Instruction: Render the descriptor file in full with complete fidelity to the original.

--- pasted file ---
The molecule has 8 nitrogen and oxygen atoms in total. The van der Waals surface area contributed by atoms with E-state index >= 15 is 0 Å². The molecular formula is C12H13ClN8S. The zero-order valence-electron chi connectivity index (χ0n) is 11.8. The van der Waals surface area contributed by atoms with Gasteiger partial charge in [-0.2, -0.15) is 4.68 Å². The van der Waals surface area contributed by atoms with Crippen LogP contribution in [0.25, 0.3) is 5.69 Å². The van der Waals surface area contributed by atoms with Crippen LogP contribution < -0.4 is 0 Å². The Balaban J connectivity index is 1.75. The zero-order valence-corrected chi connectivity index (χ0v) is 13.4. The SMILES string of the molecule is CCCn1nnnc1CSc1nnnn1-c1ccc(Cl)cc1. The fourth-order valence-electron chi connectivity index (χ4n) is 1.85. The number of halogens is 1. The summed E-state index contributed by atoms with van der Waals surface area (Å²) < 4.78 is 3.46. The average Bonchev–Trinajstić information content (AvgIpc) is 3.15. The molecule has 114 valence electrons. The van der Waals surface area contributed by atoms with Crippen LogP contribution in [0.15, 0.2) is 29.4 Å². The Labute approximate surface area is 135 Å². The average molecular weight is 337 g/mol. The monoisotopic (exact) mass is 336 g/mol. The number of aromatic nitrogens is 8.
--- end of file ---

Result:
The molecule has 8 nitrogen and oxygen atoms in total. The van der Waals surface area contributed by atoms with E-state index >= 15 is 0 Å². The molecular formula is C12H13ClN8S. The zero-order valence-electron chi connectivity index (χ0n) is 11.8. The van der Waals surface area contributed by atoms with Gasteiger partial charge in [-0.2, -0.15) is 4.68 Å². The van der Waals surface area contributed by atoms with Crippen LogP contribution in [0.25, 0.3) is 5.69 Å². The van der Waals surface area contributed by atoms with Crippen LogP contribution < -0.4 is 0 Å². The Balaban J connectivity index is 1.75. The zero-order valence-corrected chi connectivity index (χ0v) is 13.4. The SMILES string of the molecule is CCCn1nnnc1CSc1nnnn1-c1ccc(Cl)cc1. The fourth-order valence-electron chi connectivity index (χ4n) is 1.85. The number of halogens is 1. The summed E-state index contributed by atoms with van der Waals surface area (Å²) < 4.78 is 3.46. The average Bonchev–Trinajstić information content (AvgIpc) is 3.15. The molecule has 114 valence electrons. The van der Waals surface area contributed by atoms with Crippen LogP contribution in [0.15, 0.2) is 29.4 Å². The Labute approximate surface area is 135 Å². The average molecular weight is 337 g/mol. The monoisotopic (exact) mass is 336 g/mol. The number of aromatic nitrogens is 8.